The oldest Anglican house of worship.
During Colonial era the Governor and other British Officials
Attended regular worship services here
Gazetted as a national monument on 6 July 1973

As early as 1823 Stamford Raffles, selected a site for an Anglican Church; this site adjoined the Plain (Padang).

The Jungle and an area occupied by European residents and sepoys had to be cleared for the construction of St Andrew's Church.

The foundation stone was laid on 9 November 1835. When the Church was under construction there were rumours that men were going round beheading people as thirty human heads had to be sacrificed to appease the spirits! The government offered a reward $500 for information on these rumour-mongers.

G.D Coleman was the architect who built the Church which was similar to St George's Church in Penang and St George's Cathedral in Madras. The Church of St Andrew was completed in 1834. It opened for services on 1 October 1834 and it was consecrated on 6 October 1834 by the Bishop of Calcutta. A spire was added by J.T.Thomson in 1842 because the Church looked like a Town Hall, College or Assembly Room. Before the erection of this Church the Anglican congregation worshipped in an overcrowded Chapel at the junction of Bras Basah Road and North Bridge Road.

The Church of St Andrew ws used until 1852 and after that it was considered unsafe for the congregation because it was in a dangerous state of disrepair, Further, it was also struck twice by lightning.

The architect of St Andrew's Cathedral was Colonel Ronald MacPherson of the Madras Army, A memorial cross to MacPherson still stands in the Cathedral grounds. The construction was in the hands of Captain McNair of the Royal Artillery who used Indian convicts for labour.

The architecture is early English Gothic. One of the interesting features of the Cathedral is the coating of the interior walls and pillars with a composition made from shell lime. This lime had been mixed with the whites of eggs and coarse sugar or jaggery and the paste was mix with water in which husks of coconuts had been soaked into it. The walls and pillars after a period of drying were rubbed with rock crystals or rounded stones until they took on a beautiful polish. They were dusted with fine soapstone powder leaving a remarkably smooth and glossy surface. The walls and pillars were so hard that it was almost impossible to drive a nail into them.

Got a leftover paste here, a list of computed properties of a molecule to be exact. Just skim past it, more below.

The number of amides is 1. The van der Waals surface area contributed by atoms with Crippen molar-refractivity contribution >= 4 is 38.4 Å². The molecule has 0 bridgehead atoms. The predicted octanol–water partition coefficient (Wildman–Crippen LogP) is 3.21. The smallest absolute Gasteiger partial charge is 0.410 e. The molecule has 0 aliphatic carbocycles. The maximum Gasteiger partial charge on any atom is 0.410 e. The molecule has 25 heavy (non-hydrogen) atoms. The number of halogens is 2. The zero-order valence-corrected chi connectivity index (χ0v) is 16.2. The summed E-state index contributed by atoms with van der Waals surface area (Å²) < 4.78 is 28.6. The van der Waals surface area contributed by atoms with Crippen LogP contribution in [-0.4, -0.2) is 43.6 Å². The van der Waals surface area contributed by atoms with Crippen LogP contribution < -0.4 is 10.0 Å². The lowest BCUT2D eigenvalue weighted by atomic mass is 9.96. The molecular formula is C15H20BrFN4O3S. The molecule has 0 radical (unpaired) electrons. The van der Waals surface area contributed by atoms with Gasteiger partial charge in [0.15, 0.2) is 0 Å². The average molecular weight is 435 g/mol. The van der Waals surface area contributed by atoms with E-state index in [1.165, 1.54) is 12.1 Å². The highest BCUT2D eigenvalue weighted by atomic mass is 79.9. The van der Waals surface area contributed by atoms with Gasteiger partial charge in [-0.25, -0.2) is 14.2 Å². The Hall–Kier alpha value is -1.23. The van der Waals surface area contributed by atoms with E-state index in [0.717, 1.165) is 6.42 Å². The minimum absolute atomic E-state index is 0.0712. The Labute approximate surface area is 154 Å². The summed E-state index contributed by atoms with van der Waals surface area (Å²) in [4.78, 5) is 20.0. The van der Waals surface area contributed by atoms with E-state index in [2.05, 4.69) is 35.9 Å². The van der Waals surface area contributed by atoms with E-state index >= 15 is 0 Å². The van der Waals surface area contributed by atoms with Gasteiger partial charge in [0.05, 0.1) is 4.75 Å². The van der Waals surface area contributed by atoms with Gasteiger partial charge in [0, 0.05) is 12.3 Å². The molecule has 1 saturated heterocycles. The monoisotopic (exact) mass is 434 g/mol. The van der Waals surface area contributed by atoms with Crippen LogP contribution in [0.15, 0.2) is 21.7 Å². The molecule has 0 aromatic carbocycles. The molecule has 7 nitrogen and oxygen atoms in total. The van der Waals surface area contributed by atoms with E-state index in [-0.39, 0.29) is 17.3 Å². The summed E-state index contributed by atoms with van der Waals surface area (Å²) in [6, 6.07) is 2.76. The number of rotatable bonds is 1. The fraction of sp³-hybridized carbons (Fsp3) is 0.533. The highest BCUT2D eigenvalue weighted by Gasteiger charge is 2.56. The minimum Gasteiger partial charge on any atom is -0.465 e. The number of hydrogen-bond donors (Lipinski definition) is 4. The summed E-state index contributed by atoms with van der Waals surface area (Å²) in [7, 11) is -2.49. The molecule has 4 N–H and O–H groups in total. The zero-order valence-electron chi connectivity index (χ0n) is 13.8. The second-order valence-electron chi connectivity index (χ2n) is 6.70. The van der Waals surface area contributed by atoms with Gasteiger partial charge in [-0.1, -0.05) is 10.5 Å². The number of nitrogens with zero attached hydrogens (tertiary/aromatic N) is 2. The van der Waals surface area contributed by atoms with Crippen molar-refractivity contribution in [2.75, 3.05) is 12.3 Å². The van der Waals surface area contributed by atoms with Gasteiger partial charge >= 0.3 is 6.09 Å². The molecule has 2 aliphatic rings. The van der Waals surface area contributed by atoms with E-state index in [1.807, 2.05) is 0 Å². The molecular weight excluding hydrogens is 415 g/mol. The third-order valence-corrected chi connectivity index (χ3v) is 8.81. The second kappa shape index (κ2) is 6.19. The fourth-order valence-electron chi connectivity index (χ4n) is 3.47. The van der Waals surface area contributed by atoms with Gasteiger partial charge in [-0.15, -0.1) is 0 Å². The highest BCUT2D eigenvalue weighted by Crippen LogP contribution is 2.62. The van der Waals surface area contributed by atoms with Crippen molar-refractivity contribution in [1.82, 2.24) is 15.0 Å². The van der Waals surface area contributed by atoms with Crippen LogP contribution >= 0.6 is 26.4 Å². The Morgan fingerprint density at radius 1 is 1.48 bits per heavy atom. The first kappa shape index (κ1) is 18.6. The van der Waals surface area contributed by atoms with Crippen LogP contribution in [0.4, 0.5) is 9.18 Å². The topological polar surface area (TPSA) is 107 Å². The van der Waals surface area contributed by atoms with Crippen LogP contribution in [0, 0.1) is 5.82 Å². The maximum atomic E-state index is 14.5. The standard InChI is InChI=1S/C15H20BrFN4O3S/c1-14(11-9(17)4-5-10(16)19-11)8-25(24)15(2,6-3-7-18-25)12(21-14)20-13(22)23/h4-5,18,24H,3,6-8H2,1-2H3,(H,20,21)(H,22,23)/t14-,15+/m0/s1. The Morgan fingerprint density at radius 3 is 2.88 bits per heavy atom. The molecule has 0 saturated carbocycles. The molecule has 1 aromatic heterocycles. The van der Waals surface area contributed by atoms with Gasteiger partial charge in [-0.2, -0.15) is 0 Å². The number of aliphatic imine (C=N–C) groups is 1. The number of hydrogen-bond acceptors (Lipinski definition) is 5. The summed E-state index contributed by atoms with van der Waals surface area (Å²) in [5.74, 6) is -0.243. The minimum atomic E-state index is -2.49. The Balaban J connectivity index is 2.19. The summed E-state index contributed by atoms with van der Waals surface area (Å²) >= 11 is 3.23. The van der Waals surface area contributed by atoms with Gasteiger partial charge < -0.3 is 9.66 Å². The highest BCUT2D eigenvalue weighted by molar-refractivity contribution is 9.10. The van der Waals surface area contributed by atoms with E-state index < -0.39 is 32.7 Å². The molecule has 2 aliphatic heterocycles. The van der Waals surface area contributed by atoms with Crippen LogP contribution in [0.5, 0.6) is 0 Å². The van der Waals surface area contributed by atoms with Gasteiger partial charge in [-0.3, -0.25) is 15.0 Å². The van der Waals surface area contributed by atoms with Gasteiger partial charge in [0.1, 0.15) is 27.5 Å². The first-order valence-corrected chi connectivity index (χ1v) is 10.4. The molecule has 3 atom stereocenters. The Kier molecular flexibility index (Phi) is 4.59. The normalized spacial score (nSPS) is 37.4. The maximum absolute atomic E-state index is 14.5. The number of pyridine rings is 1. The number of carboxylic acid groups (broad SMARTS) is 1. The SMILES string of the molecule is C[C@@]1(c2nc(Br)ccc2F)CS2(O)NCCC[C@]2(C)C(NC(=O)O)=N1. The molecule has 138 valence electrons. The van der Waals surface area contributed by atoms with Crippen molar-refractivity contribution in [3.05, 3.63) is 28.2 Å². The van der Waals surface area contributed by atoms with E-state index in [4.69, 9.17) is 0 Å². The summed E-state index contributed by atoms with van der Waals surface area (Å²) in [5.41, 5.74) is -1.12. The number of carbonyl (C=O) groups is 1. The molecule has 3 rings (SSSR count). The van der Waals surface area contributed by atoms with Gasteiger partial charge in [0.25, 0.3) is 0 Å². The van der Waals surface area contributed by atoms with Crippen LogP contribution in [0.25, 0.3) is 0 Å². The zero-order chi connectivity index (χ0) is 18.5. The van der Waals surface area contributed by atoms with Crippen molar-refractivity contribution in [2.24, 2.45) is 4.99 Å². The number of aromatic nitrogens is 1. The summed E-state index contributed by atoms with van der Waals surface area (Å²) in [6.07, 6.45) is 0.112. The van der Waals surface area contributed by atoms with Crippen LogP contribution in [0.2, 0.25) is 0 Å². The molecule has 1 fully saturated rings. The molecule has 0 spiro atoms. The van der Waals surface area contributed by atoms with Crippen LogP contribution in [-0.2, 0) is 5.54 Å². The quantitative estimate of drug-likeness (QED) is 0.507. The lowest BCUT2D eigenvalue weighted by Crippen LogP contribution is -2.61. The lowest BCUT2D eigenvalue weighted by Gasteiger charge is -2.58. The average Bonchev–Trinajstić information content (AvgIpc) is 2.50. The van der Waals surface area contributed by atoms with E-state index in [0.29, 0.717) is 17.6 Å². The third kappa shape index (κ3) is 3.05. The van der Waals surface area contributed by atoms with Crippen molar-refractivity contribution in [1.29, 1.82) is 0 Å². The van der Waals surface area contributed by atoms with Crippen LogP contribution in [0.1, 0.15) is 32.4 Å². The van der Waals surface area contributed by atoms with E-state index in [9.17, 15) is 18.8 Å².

On 4 March 1856 Bishop Daniel Wilson laid the foundation stone and consecrated it in January 1862. The Cathedral was opened for services on 1 October 1861. In 1856 the St Andrew's Mission launched the 'First evangelistic outreach of the Anglican Church in Singapore and produced new congregations using Hokkien, Tamil and Malay in their worship.' In 1909 C.J. Ferguson-Davis became the first Bishop of Singapore.

The Central Light or window in the Cathedral was dedicated in 1861 to the memory of Sir Stamford Raffles, the founder of modern Singapore.

A tablet in the Cathedral reads:

To the memory of Sir Stamford Raffles, Kt. The illustrious Founder of the Settlement of Singapore. This window is dedicated by the citizens A.D. 1861.

The window over the West Door commemorates Colonel MacPherson. In the North Aisle there is the memorial to those members of the congregation who died in the 1915 mutiny that broke out at Alexandra Barracks. Other tablets commemorate those who died during the Second World War. A bell presented to the Cathedral by Maria Revere, wife of Joseph Balestier, the first American Consul, and four Standards from Second World War formerly in the North Aisle are now in the National Museum.

In 1942 during the Japanese invasion of Singapore the Cathedral's nave was converted into a casualty station to care for the wounded and when all hospitals were overcrowded with the casualties by the constant bombing and artillery fire by the Japanese invaders. The Nave's floor was blood-stained and in the yard were bombed out military vehicles.

The Cathedral was open for worship during the Japanese invasion. General Percival attended a communion service on 15 February 1942 before he surrendered to the Japanese on that day.

Bishop Wilson and other European clergy worked in the Cathedral during the first year of the Japanese Occupation. However, in March 1943 Bishop Wilson was arrested and made a prisoner-of-war. Daily prayers were conducted for internees in Changi Gaol by Canon Jack Bennett and others responsible to Bishop Wilson who gave devoted service to all races in captivity.

Bishop Wilson was one of the 557 internees who were interrogated in the 'Double Tenth Incident' at Changi. The Japanese had suspected that a spy ring was operating in Changi Gaol and had assisted a daring British raid at the Singapore Harbour on Japanese Vessels which were sunk.

Normal worship services were resumed after the Japanese Surrender in 1945.

'…St Andrew's Cathedral will continue to be as it has been throughout its history. A centre of Christian outreach and witness to the whole of Singapore' (Frank Lomax - Vicar)